BCFS endorses campaign for free contraceptives in B.C.

The price of contraceptives is a barrier many face, costing some people up to $240 per year or more

The BCFS endorsed the AccessBC campaign to improve access to contraceptives. (Unsplash/Reproductive Health Supplies Coalition)

The BCFS endorsed the AccessBC campaign to improve access to contraceptives. (Unsplash/Reproductive Health Supplies Coalition)

The British Columbia Federation of Students (BCFS) has endorsed the AccessBC campaign to provide every British Columbian with better access to contraceptives. 

AccessBC, a campaign that began in 2017, calls on the B.C. government to lower the cost of contraceptives so everyone in the province can access it, regardless of their income. 

Since the creation of AccessBC, Teale Phelps Bondaroff, chair and co-founder of the AccessBC campaign, says over 30 municipalities in the province have endorsed the campaign. There have also been endorsements from the Union of B.C. Municipalities, Victoria Labour Council, Vancouver & District Labour Council, and now the BCFS.  

During the 2020 provincial election campaign, leader of the B.C. NDP John Horgan tweeted his support for better access to contraceptives. 

“Cost shouldn’t be a barrier to making choices about reproductive health. We’ll change that, making sure everyone can access the contraception they need,” Horgan wrote. 

Since the tweet, his government has not implemented a strategy to help reduce the cost of contraceptives. AccessBC is putting pressure on the province to fulfill the promise they made almost two years ago.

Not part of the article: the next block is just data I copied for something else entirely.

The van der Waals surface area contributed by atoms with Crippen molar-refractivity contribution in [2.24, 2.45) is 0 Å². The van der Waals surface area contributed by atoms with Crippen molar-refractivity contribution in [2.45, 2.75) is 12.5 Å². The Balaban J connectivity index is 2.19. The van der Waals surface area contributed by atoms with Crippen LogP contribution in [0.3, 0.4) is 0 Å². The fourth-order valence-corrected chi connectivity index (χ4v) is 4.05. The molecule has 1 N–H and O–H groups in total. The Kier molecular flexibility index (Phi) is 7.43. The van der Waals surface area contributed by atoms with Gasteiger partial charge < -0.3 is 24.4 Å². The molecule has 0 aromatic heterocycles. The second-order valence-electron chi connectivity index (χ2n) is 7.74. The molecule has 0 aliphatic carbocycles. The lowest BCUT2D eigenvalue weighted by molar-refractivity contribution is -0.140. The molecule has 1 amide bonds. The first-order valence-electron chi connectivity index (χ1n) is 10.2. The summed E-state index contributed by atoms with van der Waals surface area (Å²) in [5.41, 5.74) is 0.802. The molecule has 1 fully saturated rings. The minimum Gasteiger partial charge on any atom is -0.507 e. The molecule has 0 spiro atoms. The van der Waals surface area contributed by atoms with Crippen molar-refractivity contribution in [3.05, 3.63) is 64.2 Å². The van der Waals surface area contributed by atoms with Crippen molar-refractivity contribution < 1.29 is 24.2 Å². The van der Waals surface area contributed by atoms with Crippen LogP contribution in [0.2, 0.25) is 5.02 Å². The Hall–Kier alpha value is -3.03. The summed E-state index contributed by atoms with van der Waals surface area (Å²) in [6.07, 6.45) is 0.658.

“We’re trying to keep the pressure on the provincial government to follow through on its commitment and that means mobilizing allies,” says Phelps Bondaroff. 

The average cost for the birth control pill is $20 per month. Other methods like the intra-uterine device (IUD) can range from $75 to $380. Hormone injections can cost a person $180 per year, and the birth control implant is estimated to cost $350. 

“There’s a lot of barriers when it comes to accessing sexual and reproductive health services in Canada and B.C., and the cost is a major barrier preventing people from accessing contraception,” he says. 

He adds that people from marginalized communities and people who live in rural communities face additional barriers, but cost is a barrier that can easily be fixed. 

“Life is only getting less affordable and so the cost barrier to accessing contraception is becoming increasingly significant, especially with a pandemic and economic issues. We want to see the government follow through on its promise sooner rather than later.” 

Tashia Kootenayoo, secretary treasurer at the BCFS, says students especially struggle with the financial costs of contraceptives as they try to keep up with the high costs of living. Since the BCFS endorsed the AccessBC campaign, they have received great feedback from students, she says. 

“What I’ve heard from students is that they’re excited that we’re taking action here endorsing this campaign and helping push along this amazing effort by AccessBC,” Kootenayoo says. 

She says the BCFS will be sending a message to the Ministry of Health and let the minister Adrian Dix know about their recent endorsement of the campaign. 

In the fall, the student unions part of the BCFS will push the campaign on their campuses and social media, as well as informing students about how they can write a letter to their MLA. 

Currently, AccessBC has a template available for people interested in raising awareness to write to their local MLA. 

The goal for AccessBC is to have the free contraceptive campaign policy implemented before the current provincial government leaves office. 

“Every month that we wait is another month where people face unnecessary barriers to accessing prescription contraception and that’s not acceptable in B.C.,” Phelps Bondaroff says.